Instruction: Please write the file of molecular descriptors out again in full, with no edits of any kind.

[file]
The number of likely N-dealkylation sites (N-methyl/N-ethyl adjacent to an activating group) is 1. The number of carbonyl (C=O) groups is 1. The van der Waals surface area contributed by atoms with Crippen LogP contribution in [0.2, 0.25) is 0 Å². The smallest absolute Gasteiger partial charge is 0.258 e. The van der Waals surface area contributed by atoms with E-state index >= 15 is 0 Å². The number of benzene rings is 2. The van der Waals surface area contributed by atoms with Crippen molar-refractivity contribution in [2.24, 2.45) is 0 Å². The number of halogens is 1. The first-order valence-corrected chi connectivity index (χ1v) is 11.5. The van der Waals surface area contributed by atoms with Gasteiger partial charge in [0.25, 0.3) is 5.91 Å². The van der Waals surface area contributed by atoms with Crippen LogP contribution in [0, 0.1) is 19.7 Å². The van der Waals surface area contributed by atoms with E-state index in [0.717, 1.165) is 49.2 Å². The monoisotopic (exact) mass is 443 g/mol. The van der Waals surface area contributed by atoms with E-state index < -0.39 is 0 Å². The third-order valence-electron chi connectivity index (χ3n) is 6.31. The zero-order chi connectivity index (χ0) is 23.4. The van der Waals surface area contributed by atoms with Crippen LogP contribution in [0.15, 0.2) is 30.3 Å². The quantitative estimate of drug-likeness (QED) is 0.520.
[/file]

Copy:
The number of likely N-dealkylation sites (N-methyl/N-ethyl adjacent to an activating group) is 1. The number of carbonyl (C=O) groups is 1. The van der Waals surface area contributed by atoms with Crippen LogP contribution in [0.2, 0.25) is 0 Å². The smallest absolute Gasteiger partial charge is 0.258 e. The van der Waals surface area contributed by atoms with E-state index >= 15 is 0 Å². The number of benzene rings is 2. The van der Waals surface area contributed by atoms with Crippen molar-refractivity contribution in [2.24, 2.45) is 0 Å². The number of halogens is 1. The first-order valence-corrected chi connectivity index (χ1v) is 11.5. The van der Waals surface area contributed by atoms with Gasteiger partial charge in [0.25, 0.3) is 5.91 Å². The van der Waals surface area contributed by atoms with Crippen LogP contribution in [0, 0.1) is 19.7 Å². The van der Waals surface area contributed by atoms with E-state index in [0.717, 1.165) is 49.2 Å². The monoisotopic (exact) mass is 443 g/mol. The van der Waals surface area contributed by atoms with E-state index < -0.39 is 0 Å². The third-order valence-electron chi connectivity index (χ3n) is 6.31. The zero-order chi connectivity index (χ0) is 23.4. The van der Waals surface area contributed by atoms with Crippen LogP contribution in [0.15, 0.2) is 30.3 Å². The quantitative estimate of drug-likeness (QED) is 0.520.